best cooks in the UK

Uncovered: The best cooks in the UK and the dishes we have mastered

Over the course of the UK’s lockdown, tombola discovered that almost a quarter (22%) of Brits have tried to develop their cooking skills and attempted to try new recipes. What’s more, searches for ‘how to cook’ increased by 59% at the height of local restrictions (March-April 2020), showing Brits are determined to start honing their skills in the kitchen.

With that in mind, tombola - whose 200,000+ strong community regularly share cooking tips online - has surveyed 1,500 of the British public to reveal just how good in the kitchen we really are. Read on to discover the go-to recipes for Britons, what we’ve been doing during lockdown and just who are the best cooks in the country.

1 in 4 Brits can cook just one meal from scratch

how many meals can brits cook

While nearly a quarter of people (22%) have been attempting to develop their culinary skills over lockdown, tombola discovered that 28% of Brits surveyed can cook just one regular dish from scratch.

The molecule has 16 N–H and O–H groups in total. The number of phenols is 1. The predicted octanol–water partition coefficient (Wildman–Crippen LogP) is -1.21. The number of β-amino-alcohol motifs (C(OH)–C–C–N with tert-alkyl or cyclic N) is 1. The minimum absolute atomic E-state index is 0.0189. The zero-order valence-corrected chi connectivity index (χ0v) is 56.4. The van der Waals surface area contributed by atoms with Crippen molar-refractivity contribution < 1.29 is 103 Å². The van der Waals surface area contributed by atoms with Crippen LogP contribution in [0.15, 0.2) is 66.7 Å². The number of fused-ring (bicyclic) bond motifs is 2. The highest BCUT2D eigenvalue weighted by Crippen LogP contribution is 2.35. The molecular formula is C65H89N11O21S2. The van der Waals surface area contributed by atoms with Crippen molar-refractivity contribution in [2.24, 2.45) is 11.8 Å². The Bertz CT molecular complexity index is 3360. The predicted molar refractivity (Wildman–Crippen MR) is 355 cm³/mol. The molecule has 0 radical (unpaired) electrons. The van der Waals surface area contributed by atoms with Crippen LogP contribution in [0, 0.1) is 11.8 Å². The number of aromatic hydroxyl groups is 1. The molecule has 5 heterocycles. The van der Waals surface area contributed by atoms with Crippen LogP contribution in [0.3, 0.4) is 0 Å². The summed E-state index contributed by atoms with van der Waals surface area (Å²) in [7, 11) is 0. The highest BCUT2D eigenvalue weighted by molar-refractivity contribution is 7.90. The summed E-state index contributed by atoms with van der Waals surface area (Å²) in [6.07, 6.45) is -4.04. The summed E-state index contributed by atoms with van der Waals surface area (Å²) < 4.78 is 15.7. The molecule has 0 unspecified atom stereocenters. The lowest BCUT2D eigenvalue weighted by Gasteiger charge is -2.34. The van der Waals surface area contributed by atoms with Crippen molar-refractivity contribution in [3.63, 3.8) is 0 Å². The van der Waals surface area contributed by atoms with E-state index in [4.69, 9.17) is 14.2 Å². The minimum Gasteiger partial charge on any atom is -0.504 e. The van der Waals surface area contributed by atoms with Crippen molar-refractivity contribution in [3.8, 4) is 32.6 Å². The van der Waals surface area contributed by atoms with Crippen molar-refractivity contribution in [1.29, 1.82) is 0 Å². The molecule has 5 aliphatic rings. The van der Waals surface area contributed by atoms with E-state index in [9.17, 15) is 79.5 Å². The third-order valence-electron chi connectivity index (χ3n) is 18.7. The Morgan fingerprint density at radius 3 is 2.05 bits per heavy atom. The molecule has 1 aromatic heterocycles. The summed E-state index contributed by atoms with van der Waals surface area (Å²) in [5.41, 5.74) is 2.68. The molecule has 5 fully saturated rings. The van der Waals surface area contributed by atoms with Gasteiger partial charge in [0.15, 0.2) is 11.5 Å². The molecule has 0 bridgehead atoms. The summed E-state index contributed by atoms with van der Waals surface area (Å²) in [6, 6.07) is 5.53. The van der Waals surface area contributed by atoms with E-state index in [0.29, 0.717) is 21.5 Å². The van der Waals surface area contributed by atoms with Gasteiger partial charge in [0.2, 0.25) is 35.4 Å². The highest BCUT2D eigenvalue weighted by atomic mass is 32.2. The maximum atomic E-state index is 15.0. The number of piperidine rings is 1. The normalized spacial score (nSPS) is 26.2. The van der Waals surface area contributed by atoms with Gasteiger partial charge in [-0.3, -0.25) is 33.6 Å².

We asked if the public could cook 12 popular meals* - which included a Sunday Roast and chicken tikka masala - and discovered that 36% couldn’t cook any of the dishes without help. A further 12% said they could only master two dishes. Similarly, just 7% said they had the ability to make six regular meals from scratch.

27% couldn’t make any of the suggested meals from scratch

What’s more surprising, however, is that almost a third (27%) couldn’t cook any of the 12 meals provided within the survey. 

This could be because time to cook is becoming a luxury for many. Today, it’s estimated that women spend less than an hour in the kitchen each day preparing meals, while men spend as little as 20 minutes doing the same.

40% of Britons only ever cook the same meal with almost a fifth scared to attempt difficult dishes

Almost half (40%) of people surveyed said they only ever cook the same meal for themselves or their family from scratch.